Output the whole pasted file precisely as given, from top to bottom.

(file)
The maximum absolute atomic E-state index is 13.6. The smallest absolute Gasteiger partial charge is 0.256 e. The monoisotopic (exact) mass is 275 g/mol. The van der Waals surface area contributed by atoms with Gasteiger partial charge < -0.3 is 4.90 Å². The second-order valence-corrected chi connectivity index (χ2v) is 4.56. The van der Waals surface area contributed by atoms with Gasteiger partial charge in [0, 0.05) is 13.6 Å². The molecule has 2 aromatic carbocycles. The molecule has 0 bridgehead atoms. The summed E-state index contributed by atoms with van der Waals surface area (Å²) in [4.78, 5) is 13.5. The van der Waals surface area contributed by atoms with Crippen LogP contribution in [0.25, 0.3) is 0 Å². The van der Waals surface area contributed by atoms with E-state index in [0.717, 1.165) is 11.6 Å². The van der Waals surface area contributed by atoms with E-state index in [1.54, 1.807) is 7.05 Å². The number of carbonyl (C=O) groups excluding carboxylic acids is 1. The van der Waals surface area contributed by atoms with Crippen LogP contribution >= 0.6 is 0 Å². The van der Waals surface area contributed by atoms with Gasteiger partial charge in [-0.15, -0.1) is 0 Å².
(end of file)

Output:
The maximum absolute atomic E-state index is 13.6. The smallest absolute Gasteiger partial charge is 0.256 e. The monoisotopic (exact) mass is 275 g/mol. The van der Waals surface area contributed by atoms with Gasteiger partial charge < -0.3 is 4.90 Å². The second-order valence-corrected chi connectivity index (χ2v) is 4.56. The van der Waals surface area contributed by atoms with Gasteiger partial charge in [0, 0.05) is 13.6 Å². The molecule has 2 aromatic carbocycles. The molecule has 0 bridgehead atoms. The summed E-state index contributed by atoms with van der Waals surface area (Å²) in [4.78, 5) is 13.5. The van der Waals surface area contributed by atoms with Crippen LogP contribution in [0.25, 0.3) is 0 Å². The van der Waals surface area contributed by atoms with E-state index in [0.717, 1.165) is 11.6 Å². The van der Waals surface area contributed by atoms with E-state index in [1.54, 1.807) is 7.05 Å². The number of carbonyl (C=O) groups excluding carboxylic acids is 1. The van der Waals surface area contributed by atoms with Crippen LogP contribution >= 0.6 is 0 Å². The van der Waals surface area contributed by atoms with Gasteiger partial charge in [-0.15, -0.1) is 0 Å².